The Federal Reserve Board announced two changes to how it will carry out monetary policy in the future to achieve maximum employment and an inflation rate of 2%. Both changes will affect the duration and magnitude of the current squeeze on credit unions’ net-interest margins.
First, the Fed set quantitative thresholds for when it will raise interest rates.
It kept the target range of the federal funds rate at 0% to 0.25% until the unemployment rate falls below 6.5%, projected inflation over the next two years exceeds 2.5%, and longer-term inflation expectations become untethered (“Federal Reserve’s policy thresholds”).
In effect, the Fed is saying it’s willing to accept an inflation rate that is higher than its target of 2% in an attempt to lower the unemployment rate. The agency views these thresholds as consistent with its earlier policy guidance stating it would not raise short-term interest rates until mid-2015.
The announcement of thresholds is an attempt by the Fed to improve its communications with the public. By targeting widely followed economic conditions instead of a date-based policy, the markets should be better able to anticipate monetary policy changes.
Second, the Fed announced it will purchase $45 billion per month in Treasury securities. This replaces “Operation Twist,” the agency’s maturity extension program, which was scheduled to expire at the end of 2012. This is an attempt to keep long-term interest rates low to stimulate the housing sector and the overall economy.
This new asset-purchase program has been dubbed QE-4 because this is the fourth time the Fed has implemented a “quantitative easing” scheme.
QE-4 will increase the size of the Fed’s balance sheet each month due to the creation of new money. Technically speaking, excess reserves are created in the banking system.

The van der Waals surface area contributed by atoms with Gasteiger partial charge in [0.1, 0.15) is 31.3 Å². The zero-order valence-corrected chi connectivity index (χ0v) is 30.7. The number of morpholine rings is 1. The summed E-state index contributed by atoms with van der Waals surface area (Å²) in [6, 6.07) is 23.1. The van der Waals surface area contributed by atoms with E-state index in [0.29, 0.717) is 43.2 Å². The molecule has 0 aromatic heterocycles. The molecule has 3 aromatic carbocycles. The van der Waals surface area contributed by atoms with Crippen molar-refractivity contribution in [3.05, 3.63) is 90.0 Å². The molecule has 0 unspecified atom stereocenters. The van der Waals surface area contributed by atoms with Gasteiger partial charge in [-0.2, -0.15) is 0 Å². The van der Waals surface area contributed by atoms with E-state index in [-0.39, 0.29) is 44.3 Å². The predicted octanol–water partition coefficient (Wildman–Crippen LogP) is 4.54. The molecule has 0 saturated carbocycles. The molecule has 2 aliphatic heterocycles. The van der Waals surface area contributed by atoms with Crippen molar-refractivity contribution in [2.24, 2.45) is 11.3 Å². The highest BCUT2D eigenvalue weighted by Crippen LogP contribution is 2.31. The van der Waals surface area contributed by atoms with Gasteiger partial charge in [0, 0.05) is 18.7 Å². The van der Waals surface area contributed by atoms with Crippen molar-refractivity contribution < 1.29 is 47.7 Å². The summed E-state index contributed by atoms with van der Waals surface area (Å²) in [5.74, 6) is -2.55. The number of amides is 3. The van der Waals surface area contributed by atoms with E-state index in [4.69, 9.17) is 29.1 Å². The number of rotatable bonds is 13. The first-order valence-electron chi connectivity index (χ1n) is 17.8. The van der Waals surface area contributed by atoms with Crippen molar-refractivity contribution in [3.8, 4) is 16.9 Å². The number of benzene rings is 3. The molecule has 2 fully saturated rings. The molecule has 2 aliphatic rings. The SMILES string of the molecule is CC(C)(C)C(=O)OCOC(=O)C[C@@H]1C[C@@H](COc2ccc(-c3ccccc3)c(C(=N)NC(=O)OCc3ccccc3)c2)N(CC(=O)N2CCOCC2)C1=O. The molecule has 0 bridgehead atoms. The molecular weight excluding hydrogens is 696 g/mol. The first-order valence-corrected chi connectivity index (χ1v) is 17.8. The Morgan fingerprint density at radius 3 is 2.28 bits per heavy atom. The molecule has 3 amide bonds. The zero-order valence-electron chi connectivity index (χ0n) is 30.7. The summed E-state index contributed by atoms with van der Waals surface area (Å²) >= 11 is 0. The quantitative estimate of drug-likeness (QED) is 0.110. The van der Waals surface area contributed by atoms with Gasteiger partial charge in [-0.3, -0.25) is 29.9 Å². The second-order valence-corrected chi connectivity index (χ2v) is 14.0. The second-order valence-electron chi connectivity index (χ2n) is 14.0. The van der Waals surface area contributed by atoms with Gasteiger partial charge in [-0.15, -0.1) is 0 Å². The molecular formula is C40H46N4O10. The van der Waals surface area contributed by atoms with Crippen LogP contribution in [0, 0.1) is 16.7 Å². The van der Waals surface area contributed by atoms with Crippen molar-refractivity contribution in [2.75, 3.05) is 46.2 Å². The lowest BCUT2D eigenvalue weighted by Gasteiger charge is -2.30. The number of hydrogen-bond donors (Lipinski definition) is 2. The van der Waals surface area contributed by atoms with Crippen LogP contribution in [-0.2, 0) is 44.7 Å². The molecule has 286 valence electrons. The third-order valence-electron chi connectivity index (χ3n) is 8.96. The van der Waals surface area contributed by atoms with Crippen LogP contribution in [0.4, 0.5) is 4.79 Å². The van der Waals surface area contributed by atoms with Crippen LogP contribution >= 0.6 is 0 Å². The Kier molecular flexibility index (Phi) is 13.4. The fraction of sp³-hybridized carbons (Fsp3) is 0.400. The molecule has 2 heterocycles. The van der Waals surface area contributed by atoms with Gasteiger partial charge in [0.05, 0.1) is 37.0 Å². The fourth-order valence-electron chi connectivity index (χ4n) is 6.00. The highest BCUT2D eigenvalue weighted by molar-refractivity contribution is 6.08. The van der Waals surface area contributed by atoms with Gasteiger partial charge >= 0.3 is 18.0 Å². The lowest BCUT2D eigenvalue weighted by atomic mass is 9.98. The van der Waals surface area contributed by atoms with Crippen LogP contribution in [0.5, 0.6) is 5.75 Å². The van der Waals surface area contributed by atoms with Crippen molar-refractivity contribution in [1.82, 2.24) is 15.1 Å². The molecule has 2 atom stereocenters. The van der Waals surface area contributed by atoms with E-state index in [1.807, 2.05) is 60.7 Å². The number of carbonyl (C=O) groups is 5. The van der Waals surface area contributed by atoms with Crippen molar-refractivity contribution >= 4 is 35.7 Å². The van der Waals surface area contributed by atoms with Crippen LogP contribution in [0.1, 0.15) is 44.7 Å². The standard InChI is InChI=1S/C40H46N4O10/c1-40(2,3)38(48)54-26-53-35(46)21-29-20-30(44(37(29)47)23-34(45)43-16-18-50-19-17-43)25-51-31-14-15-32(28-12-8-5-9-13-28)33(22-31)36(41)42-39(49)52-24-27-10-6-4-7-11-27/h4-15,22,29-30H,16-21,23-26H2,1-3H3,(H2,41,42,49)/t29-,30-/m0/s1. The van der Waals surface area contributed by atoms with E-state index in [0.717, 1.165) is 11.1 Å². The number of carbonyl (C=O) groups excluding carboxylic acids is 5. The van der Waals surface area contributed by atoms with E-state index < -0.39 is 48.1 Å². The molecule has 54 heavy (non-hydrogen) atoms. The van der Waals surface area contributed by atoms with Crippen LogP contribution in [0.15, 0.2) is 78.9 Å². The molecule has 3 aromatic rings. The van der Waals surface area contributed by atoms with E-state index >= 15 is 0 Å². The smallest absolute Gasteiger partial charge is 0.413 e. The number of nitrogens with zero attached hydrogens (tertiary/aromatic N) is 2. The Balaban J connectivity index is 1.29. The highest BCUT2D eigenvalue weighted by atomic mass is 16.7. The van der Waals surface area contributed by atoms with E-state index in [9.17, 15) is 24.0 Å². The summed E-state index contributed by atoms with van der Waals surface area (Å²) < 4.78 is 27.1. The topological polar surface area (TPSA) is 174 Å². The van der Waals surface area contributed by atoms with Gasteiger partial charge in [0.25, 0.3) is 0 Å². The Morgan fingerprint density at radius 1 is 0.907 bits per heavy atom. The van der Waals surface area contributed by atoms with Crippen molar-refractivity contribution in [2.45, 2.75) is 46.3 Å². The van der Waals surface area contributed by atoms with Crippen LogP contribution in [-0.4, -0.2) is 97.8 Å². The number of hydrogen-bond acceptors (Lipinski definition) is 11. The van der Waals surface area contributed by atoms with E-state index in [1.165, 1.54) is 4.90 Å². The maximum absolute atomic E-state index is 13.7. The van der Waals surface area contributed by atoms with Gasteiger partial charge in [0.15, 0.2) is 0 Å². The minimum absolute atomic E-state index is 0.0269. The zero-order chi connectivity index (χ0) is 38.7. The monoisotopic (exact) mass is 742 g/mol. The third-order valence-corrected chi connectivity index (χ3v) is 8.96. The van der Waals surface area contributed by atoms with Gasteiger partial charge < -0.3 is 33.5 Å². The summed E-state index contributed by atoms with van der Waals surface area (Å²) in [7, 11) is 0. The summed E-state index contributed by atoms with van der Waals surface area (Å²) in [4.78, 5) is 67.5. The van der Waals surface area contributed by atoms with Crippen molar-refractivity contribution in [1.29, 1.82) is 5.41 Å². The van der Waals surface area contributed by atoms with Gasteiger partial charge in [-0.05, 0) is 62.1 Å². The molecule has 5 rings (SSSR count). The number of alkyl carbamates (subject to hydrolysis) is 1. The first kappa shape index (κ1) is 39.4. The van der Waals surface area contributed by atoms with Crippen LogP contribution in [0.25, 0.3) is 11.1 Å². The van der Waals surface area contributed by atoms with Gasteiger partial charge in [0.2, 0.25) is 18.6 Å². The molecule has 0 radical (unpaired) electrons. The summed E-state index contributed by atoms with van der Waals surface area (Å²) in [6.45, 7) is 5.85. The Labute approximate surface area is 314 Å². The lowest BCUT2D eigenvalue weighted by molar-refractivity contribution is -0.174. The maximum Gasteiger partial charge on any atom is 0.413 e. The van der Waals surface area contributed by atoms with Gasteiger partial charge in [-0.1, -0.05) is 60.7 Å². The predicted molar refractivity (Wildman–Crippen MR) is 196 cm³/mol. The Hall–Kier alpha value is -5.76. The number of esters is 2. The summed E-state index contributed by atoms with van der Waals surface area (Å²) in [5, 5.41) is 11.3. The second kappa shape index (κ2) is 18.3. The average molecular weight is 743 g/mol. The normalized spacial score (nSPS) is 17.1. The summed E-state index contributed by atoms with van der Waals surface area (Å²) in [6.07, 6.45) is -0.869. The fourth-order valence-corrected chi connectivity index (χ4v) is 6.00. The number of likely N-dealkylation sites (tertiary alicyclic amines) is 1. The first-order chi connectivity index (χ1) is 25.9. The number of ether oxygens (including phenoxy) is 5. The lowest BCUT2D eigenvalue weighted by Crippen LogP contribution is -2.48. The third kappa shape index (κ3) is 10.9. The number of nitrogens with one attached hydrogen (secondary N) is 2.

This is different from Operation Twist, which sold $45 billion in short-term Treasury bonds and notes each month to raise funds to purchase $45 billion of long-term Treasury bonds. In that case, no new money was created.
The Fed also said it will continue to purchase $40 billion of mortgage-backed securities each month. These purchases will increase the agency’s balance sheet from around $3 trillion today to $4 trillion by year-end 2013.
These changes could cause the Treasury yield curve to stay the same or flatten further in 2013—causing most credit unions to experience even lower net-interest margins.
Credit union cost of funds are approaching zero as maturing share certificates reprice into today’s lower interest rates. But asset yields are falling faster as old loans and investments reprice into today’s record-low interest rates.
As a result, credit union net-interest margins fell to 2.91% of average assets in the third quarter of 2012 from 3.12% in the third quarter of 2011. We expect credit union net-interest margins to fall another 20 basis points (bp) in 2013 as asset yields fall another 30 bp and funding costs decline only 10 bp.
With today’s unemployment rate around 7.7%, it will be a couple more years before the Fed raises short-term interest rates and, in turn, credit union asset yields and net-interest margins.
STEVE RICK is CUNA’s senior economist. Contact him at 608-231-4285.